The Form of the Thing

It is possible that we’ve stumbled into a cultural state that devalues the idea-of-the-book and fetishises the book-as-object.

Let me explain.

What’s happened to paperback sales in the last five years (it’s mid 2015 as I type, this is worth bearing in mind) is, depending on your position in the industry, either a wholesale cannibalising of paperbacks by eBooks, a steady, inescapable plateauing of digital sales at the expense of the physical and a reduction in trade book sales overall, or something in-between the two.

What is scary is that the eBook, regardless of what is likely to happen to platforms (Kindle, Kobo, iBooks), exists as a reduction, a facsimile of its print forebear. My colleague, and the other voice in this text, spends a great deal of time troubling technical developers and working to find solutions to a problem that need not exist.

Obligatory mis-quotation from Nick Cave:

We are designers
We manipulate typography
We understand margins and leading
But we are tired of all this self serving deceiving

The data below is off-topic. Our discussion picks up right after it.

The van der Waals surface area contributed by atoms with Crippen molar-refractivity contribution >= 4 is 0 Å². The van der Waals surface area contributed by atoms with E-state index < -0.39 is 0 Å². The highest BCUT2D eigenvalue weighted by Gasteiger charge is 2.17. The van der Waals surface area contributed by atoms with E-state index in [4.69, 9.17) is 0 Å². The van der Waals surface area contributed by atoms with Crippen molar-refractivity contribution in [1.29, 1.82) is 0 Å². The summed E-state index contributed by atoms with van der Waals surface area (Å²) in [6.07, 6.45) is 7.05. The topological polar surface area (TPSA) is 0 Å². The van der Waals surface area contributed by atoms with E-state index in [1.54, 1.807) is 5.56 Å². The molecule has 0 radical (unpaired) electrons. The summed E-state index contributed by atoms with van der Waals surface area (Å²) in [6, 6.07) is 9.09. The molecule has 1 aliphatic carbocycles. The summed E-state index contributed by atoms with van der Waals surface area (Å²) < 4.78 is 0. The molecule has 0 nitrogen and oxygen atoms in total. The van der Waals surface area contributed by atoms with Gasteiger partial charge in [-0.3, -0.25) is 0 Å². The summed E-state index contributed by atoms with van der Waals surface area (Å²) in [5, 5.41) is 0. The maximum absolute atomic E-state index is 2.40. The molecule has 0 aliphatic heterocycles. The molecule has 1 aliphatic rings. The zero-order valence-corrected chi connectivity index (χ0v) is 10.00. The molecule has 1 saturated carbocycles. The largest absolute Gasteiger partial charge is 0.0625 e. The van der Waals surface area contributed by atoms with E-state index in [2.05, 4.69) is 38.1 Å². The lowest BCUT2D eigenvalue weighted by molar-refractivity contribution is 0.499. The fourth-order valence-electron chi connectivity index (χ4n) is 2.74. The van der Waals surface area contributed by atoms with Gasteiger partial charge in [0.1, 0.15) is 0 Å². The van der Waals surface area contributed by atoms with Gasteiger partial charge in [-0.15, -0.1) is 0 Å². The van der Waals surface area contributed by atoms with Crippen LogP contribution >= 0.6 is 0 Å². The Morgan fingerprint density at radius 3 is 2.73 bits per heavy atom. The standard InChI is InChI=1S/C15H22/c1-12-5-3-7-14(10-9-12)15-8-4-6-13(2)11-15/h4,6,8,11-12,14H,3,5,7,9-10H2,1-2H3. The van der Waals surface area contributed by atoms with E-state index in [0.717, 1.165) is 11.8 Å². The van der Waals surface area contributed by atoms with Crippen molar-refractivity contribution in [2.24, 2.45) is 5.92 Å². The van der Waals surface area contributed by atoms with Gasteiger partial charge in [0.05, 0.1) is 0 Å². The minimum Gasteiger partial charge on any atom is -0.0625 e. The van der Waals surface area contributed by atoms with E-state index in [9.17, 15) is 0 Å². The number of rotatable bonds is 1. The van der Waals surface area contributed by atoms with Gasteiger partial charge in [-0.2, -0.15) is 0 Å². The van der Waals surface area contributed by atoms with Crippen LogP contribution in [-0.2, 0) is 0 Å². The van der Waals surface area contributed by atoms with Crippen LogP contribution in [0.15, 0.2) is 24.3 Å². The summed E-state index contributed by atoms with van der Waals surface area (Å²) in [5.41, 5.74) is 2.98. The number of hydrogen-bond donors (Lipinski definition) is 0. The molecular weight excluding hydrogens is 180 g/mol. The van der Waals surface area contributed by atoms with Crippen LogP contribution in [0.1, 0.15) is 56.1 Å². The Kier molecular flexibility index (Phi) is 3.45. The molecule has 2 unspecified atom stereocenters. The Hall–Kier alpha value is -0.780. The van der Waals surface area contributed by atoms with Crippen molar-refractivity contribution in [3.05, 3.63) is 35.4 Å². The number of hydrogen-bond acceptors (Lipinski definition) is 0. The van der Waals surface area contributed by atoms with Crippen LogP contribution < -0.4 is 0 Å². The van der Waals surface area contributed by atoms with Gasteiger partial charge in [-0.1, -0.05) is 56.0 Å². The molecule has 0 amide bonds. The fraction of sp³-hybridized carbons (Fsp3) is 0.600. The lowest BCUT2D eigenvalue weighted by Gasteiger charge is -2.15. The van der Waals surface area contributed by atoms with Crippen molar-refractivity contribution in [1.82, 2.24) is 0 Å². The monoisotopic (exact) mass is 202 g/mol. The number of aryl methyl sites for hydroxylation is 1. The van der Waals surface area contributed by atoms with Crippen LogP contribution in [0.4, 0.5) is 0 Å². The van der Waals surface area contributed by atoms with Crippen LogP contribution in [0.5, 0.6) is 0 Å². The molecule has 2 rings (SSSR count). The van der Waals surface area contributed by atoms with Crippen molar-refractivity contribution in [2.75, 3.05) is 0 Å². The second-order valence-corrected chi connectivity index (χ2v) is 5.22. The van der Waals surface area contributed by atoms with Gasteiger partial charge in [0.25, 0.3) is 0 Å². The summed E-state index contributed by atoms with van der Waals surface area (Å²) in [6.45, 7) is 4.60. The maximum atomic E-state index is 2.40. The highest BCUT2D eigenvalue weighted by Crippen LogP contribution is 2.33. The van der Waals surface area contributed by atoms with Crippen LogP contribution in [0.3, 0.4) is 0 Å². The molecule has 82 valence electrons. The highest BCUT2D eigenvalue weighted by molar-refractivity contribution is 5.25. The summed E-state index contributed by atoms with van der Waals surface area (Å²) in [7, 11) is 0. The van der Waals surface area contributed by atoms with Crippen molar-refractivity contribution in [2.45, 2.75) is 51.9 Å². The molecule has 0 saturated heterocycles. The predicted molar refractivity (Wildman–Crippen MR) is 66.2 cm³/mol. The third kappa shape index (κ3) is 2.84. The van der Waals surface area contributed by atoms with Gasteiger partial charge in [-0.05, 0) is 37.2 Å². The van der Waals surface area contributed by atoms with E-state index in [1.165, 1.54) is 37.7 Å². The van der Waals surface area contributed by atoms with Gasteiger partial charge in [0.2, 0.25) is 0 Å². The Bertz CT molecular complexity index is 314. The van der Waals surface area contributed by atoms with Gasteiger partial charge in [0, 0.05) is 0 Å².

Go tell the publishers that we’re leaving.

There’s nothing wrong with digitising books, but there’s a fundamental mistruth at the heart of the e/print relationship. The book is an object, and as we’ve suggested in the previous chapter, digital text is fluid, and can change. A physical book cannot do that.

But we persist in seeing one thing as the other. We write one thing and accept the imperfections of the surgery to transpose that one thing from a printed page to a digital screen.

That’s not to suggest that we should stop improving the process.

The book, though, is different. It is a thing that offers possibilities and potentials that are markedly different to digital.